Turf is in our blood, under our nails – it represents us
JP McMahon:Turf-smoked salmon, turf-smoked beef, turf-smoked butter; these are things that for me are distinctly Irish
Stacks of cut peat in Roundstone Bog in Connemara. Photograph: Getty Images
“We can smoke it over turf,” I say, pointing to the loin of mutton on the kitchen counter. “Turf?” he says, with a vague look of bewilderment. “Turf,” I say, “from the bog.”
He hasn’t a clue what I mean. Up to this point I never knew the word was so localised. How do you explain turf? In my mind, there is a sweet, smoky smell; a cradling warmth from an open fire in some cottage somewhere, a romantic yearning to get out into the wild.
“Do you mean peat?” he says. Do I? Turf is turf. The word evokes a whole time and place. Turf-smoked salmon, turf-smoked beef, turf-smoked butter. These are things that for me are distinctly Irish; foods stuffs that emerge up out of the ground, that wrap themselves around our food self.
“Of course,” I say, “peat is the same thing”. I know that. But the two words do not equate with each other. Am I being silly, pedantic even?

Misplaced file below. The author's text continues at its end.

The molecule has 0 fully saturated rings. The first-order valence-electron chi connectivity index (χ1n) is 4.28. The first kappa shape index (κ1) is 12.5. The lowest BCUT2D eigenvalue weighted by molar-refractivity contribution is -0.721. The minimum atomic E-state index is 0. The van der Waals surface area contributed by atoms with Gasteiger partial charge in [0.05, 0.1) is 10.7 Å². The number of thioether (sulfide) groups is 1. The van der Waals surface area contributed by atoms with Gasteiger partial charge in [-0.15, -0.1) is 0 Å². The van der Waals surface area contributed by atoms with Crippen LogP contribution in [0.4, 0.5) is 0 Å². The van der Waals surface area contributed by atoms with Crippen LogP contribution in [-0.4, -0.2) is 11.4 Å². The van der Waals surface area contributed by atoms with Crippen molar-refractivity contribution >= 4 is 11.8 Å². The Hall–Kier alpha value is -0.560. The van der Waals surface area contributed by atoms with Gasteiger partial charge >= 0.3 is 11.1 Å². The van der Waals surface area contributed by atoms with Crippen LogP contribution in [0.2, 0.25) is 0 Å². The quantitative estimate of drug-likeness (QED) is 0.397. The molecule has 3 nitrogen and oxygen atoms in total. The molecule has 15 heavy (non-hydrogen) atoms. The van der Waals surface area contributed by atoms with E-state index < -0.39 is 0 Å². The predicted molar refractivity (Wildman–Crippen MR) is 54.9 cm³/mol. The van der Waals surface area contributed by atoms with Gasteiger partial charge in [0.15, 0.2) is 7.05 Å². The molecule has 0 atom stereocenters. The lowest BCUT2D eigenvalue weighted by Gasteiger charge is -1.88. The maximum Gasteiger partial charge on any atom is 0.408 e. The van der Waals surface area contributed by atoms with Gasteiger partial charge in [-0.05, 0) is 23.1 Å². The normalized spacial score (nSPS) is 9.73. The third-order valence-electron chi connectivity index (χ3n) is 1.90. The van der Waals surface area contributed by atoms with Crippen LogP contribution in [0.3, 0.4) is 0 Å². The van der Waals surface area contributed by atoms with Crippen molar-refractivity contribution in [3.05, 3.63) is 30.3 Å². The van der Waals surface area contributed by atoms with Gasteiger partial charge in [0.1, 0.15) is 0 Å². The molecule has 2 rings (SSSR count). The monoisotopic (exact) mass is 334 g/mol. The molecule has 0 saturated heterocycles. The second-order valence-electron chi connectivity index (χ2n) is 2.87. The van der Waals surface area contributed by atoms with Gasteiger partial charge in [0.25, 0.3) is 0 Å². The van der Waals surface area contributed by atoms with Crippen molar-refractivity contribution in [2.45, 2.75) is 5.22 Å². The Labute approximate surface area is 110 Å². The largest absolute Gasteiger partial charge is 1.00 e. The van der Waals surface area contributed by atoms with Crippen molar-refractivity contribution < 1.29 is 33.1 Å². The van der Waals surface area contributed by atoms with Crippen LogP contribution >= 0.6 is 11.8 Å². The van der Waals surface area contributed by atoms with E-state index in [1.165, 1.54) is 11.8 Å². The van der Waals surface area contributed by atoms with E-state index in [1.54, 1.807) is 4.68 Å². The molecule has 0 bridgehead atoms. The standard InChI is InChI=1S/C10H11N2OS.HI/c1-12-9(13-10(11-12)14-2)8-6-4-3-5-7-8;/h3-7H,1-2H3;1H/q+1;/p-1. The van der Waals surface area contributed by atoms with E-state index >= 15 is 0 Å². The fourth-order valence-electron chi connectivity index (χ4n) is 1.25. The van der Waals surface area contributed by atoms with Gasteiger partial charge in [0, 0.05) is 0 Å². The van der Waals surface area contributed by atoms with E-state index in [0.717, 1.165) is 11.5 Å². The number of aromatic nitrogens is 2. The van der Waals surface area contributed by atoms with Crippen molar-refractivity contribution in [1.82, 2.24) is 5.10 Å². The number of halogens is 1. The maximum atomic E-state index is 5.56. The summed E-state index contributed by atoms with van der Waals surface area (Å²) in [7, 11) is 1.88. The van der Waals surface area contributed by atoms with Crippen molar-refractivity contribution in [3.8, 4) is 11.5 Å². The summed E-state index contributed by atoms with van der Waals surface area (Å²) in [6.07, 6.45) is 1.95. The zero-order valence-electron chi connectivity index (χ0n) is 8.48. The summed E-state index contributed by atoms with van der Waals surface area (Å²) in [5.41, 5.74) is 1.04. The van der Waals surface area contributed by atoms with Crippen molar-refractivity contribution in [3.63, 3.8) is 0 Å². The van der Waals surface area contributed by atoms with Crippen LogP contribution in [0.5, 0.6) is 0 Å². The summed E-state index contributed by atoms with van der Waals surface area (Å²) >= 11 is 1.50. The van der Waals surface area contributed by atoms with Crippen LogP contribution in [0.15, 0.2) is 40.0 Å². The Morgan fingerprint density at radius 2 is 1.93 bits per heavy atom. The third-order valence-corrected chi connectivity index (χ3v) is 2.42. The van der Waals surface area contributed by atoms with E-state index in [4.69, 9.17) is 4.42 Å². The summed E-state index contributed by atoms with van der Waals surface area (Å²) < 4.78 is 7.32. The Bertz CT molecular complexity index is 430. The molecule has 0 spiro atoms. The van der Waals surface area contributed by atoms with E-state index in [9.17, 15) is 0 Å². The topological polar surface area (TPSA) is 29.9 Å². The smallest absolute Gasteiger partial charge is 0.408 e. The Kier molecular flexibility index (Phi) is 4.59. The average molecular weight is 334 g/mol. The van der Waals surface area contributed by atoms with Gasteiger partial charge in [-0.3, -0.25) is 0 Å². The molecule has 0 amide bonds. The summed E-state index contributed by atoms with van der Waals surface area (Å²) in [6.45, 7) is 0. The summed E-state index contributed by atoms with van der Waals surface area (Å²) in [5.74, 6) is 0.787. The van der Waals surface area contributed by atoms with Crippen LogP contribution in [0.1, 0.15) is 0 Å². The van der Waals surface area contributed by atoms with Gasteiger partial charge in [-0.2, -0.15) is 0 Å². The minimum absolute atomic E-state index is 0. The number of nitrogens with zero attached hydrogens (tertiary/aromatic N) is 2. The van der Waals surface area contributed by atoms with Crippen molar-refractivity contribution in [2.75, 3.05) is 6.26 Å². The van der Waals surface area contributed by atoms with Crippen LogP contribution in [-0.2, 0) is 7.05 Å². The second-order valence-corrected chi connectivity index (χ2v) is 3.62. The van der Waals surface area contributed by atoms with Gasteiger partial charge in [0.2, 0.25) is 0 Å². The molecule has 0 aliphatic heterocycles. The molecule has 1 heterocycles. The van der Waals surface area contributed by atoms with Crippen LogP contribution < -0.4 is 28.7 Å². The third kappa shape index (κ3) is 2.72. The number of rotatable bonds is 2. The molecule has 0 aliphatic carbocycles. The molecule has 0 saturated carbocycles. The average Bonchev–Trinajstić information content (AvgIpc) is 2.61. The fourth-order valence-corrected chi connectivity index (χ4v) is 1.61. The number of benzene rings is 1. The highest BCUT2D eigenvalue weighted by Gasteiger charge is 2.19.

Is turf just any old peat? With the ongoing turf wars in Connemara and elsewhere, I think we need to cherish and protect this national symbol. Standing there in the kitchen, the smoke beginning to bellow from the Green Egg, we agree to differ: in my mind’s eye peat is nothing more than a vague impersonal fuel. Turf is in our blood, under our nails – it represents us.
We gently smoke the mutton loin over a turf and charcoal fire. It spits and crackles as the lamb fat drips down on to the hot coals. The kitchen fills with an aromatic haziness. I am lost among places: somewhere equidistant between the kitchen and Connemara.
We cook the lamb until it’s rare and tender, then rest it so the heat penetrates into its fat. This makes the fat become the most unctuously desirable stuff. Carving wee chunks with that beautifully marbled fat, we pair it with a salt-baked Swede (or turnip, as “we” call them). It’s a moment of autumn, a modern turf moment in a contemporary culinary kitchen.